Topics of coins
Stephen Bathory (1576−1586)
The fifteenth coin of the series carries the image of Stephen Bathory (Báthory István), the son of the Voivode of Transylvania and Prince of Transylvania from 1571, acclaimed King of Poland by the noblemen in December 1575. On 1 May 1576, he married Anna Jagiellon, who had been elected King of Poland a year before, whereby he acquired the right to the throne and was crowned in Kraków. He is regarded as one of the most outstanding Polish rulers.
The reverse of the coin features the king’s bust modelled on a medal (designed after a painting by Marcello Bacciarelli). The bust faces left, the king has a moustache, and is wearing a traditional Hungarian woollen cap decorated with feathers, a zhupan, and a delia cloak with a fur collar and buttons, clasped with a round fibula.
The obverse of the coin features a slightly shortened version of the text engraved on the reverse of the medal (in translation): Prince of Transylvania, spouse of Princess Anna Jagiellon, elected king A.D. 1575 on the 15th day of December, crowned the following year on the 30th day of May; forced the residents of Gdańsk into submission, militarily reincorporated Polotsk, Vitebsk, and Livonia into the Republic of Poland, established tribunals, founded the Academy of Vilnius; just, valiant, educated, snatched by untimely death A.D. 1586 in Grodno, at the age of 54, in the 11th year of his reign, on the 12th day of December.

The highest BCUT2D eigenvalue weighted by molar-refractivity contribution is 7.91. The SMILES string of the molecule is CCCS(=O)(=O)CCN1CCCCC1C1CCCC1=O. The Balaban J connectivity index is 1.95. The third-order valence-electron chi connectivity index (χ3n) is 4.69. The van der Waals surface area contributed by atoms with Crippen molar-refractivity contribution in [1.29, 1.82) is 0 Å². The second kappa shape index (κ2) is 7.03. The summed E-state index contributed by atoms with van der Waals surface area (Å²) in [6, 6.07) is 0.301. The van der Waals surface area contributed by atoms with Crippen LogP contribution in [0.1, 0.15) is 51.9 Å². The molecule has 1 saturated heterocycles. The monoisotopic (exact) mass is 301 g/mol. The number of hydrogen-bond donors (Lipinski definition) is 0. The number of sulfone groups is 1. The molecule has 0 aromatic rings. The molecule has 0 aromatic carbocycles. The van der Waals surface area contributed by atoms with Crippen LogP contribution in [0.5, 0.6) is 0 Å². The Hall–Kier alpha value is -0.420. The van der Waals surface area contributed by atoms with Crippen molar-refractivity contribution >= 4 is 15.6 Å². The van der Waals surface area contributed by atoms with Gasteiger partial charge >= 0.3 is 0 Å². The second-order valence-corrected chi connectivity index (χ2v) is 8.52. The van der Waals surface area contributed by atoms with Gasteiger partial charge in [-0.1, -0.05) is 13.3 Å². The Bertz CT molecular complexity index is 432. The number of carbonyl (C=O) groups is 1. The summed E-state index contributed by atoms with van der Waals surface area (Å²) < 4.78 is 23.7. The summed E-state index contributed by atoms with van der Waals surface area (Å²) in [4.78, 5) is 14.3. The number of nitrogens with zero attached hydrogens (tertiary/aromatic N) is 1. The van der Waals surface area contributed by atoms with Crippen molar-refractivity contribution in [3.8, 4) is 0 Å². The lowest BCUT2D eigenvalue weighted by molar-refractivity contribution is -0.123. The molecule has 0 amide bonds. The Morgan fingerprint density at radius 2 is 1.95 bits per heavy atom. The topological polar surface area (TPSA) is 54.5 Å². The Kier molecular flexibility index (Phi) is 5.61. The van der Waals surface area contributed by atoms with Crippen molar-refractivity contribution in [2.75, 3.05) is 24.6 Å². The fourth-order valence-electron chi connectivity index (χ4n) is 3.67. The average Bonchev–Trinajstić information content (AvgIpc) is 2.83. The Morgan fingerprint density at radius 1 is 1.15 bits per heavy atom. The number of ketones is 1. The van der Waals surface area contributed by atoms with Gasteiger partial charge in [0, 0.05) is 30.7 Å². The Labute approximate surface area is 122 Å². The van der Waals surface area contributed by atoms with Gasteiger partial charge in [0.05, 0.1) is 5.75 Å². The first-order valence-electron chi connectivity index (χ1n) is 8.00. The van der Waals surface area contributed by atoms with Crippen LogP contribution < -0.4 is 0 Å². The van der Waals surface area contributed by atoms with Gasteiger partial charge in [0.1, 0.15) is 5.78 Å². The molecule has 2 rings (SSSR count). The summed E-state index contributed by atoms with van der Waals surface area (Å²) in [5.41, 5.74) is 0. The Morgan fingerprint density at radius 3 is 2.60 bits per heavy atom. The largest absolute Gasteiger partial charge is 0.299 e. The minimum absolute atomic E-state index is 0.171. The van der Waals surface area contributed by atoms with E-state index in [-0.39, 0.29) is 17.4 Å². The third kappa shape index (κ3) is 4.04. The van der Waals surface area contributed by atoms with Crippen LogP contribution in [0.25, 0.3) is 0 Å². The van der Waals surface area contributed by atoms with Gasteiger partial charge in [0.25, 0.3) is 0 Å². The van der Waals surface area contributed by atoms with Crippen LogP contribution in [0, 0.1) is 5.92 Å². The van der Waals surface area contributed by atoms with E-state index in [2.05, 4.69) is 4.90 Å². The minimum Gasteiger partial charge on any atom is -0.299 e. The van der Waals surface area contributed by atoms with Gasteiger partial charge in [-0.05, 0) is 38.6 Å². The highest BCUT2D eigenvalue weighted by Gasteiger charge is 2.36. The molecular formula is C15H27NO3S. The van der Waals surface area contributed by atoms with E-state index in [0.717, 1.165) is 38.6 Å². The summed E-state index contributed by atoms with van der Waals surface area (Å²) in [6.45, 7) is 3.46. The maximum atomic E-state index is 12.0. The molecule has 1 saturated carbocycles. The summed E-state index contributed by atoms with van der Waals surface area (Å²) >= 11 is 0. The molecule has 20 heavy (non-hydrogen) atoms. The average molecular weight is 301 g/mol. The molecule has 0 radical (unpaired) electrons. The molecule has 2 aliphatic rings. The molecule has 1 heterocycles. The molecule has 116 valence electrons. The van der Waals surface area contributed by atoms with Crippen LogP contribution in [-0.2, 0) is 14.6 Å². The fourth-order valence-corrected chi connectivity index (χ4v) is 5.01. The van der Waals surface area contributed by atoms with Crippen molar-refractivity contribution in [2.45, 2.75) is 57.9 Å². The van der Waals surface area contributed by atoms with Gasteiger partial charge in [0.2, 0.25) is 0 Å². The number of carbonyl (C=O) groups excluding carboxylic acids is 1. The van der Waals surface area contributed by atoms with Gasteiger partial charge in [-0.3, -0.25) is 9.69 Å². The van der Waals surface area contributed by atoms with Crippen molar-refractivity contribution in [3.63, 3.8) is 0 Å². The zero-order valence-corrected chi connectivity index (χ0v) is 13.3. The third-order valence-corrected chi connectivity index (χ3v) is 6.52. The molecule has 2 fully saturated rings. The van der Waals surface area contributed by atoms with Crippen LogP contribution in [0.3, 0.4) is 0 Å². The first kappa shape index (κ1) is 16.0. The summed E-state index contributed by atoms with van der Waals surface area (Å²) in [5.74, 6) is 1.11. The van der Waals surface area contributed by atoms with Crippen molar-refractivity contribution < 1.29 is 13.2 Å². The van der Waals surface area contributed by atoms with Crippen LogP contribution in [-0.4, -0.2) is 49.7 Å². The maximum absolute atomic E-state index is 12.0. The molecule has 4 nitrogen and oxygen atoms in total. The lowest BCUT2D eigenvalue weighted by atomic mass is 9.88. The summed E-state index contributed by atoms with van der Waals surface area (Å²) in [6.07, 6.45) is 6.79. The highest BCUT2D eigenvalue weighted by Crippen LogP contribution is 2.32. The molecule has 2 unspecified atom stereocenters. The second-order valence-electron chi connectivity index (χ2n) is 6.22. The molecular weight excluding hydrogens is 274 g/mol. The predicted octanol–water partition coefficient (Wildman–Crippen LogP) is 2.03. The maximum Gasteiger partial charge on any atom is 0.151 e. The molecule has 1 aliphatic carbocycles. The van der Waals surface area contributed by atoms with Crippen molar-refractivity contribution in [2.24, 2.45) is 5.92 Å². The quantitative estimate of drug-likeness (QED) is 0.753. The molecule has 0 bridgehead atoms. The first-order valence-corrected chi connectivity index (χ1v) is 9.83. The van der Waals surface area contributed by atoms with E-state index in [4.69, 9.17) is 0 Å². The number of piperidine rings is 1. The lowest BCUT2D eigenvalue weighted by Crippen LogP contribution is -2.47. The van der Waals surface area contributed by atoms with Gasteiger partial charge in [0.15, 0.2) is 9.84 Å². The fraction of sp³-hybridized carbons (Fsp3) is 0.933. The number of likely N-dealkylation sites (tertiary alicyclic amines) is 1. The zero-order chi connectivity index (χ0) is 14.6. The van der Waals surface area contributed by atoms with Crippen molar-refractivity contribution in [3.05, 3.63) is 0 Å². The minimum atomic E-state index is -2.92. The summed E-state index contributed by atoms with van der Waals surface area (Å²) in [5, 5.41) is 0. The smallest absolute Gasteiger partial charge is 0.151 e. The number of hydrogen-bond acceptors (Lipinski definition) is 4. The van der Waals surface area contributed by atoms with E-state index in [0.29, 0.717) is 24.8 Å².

Stephen Bathory was born in 1533. He received a thorough education in Austria at the Habsburg court, and in Italy. In Hungary, he was involved in fighting the Turks and Habsburgs, who were occupying the country. As the ruler of Poland, he strived to strenghthen the king’s power. Having come to the throne, he forced the supporters of emperor Maximilian II Habsburg, who was running against him for king, into submission. In 1577, he defeated the mercenary troops of Gdańsk, which had opted for the Habsburg. Gdańsk, however, maintained complete autonomy for the price of accepting the election result and awarding the king half of the fees imposed on ships and goods entering the port (mooring fee). Bathory made a particular contribution in the military field. He organised, amongst others, the Peasant Infantry. He conducted victorious campaigns against Moscow, conquering Polotsk and Velikiye Luki. The Truce of Yam-Zapolsky in 1582 strengthened the rule of the Republic of Poland in Livonia and expanded the borders of Lithuania. He planned to create an anti-Turkish league based on cooperation between European states in order to liberate Hungary. In domestic policy, he improved the tax system and set up new mints. He also established further Tribunals – the Crown Tribunal (1578) and the Lithuanian Tribunal (1581). In 1579, he founded the Academy of Vilnius. He was tolerant of religious beliefs. He died in 1586 and was buried on Wawel Hill, where his tombstone by Santi Gucci is placed in St Mary’s Chapel.